“Not in magic,” replied Barracuda clearly unimpressed. “I am collecting on your father’s Bond. Do you know what I do here?”
“Kind of…” she mumbled.
Boy, she was just sparkling with conversation this morning.
“I am licensed to chase and capture those who think they are above the laws of God and man and choose to turn aside from the path of honesty. In other words, they take my money and run.” He turned his head calling, “Ladies, could you join us please?”
There was a shuffle of sound from a connecting room. Nessa could see a couple of desks and rows of metal filing cabinets in what must be the back office.
Quite the largest women Nessa had ever seen emerged through the connecting doorway. They were identical twins and well over six feet tall. They looked to out-weigh their boss by a dozen pounds. Not that they were fat. Far from it.
The women were squeezed into identical black-leather jumpsuits that hugged every bulging muscle. And their hair! Red as a tropical sunset. Every strand was tossed and teased into an up-do that added several more inches to their already impressive intimidation factor.
They were also, Nessa was certain, only marginally human.
Barracuda gestured at the women. “Meet Pansy and Rose Marie La Rue, my Bond Enforcement agents and valued partners.”
They gave her surprisingly charming smiles.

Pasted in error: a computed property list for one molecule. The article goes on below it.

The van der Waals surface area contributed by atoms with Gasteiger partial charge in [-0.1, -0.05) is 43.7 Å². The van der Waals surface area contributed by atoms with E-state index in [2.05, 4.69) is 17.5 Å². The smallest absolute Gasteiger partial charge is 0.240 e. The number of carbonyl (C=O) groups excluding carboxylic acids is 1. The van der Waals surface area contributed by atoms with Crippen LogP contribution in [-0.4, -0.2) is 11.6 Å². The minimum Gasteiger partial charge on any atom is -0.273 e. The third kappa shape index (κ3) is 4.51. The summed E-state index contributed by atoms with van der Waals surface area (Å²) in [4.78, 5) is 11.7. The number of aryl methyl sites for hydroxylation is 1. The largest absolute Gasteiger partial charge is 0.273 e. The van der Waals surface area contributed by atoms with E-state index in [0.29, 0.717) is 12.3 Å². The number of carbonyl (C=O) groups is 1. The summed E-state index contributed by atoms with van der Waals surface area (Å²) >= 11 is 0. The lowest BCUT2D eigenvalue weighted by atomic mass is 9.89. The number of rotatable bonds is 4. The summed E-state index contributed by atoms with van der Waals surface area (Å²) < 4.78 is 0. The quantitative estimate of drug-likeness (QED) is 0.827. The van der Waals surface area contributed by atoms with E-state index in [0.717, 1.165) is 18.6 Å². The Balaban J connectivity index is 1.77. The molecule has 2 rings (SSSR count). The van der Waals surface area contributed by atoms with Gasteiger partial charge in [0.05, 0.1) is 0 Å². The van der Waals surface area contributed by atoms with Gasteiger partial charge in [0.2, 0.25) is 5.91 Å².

Nessa automatically tried to smile back but her mouth muscles refused to respond. Gravity had inexplicably increased around her as the reality of Barracuda Bail Bonds sank in. Breathing was an effort. Her heart thudded against her chest.
One of them — Pansy or Rose Marie, she didn’t know who was who — walked over and held out her hand for Pim to sniff.
Well, well. They could see him too.
“Hello there, young man,” she said, her voice deep and musical with a bit of a Caribbean lilt, “aren't you just the handsomest Tom around. Yes, you are!”
Pim preened and gave the woman’s hand a head butt before turning to the side and letting her stroke him. He was a whore for a compliment.
Were these women going to chase her dad? And if they caught him, would she still be collateral?
Those were important questions. If only her tongue wasn’t stuck to the roof of her mouth so she could ask.
“Skip Tracer, Bounty Hunter or as we say here in California, Bail Recovery Enforcement Agent, whatever you choose to call it,” Barracuda continued, “bond enforcement is a big part of this business. Pansy and Rose Marie can handle the sorry asses of all the murderers, rapists, bank robbers, and arsonists who leave slime trails across my door. However, and this is a big however, not all my clients are human. I also keep supernatural bonds for a variety of magical tribunals and demonic agencies on the books. Recently, one of my supernatural skip tracers had an unfortunate encounter with a machete.” He paused and sighed deeply. “May he rest in peace.”
The two large women sighed as well.
Brightening, he gave her an expectant look. “Your daddy’s bond came due just in time. Looks like your it.”
“I’m it what?” she said. Nessa had lost track of the conversation somewhere around killers and rapists.
He grimaced. “Keep up! You, young lady, are my new supernatural skip tracer. For those special bond runners.”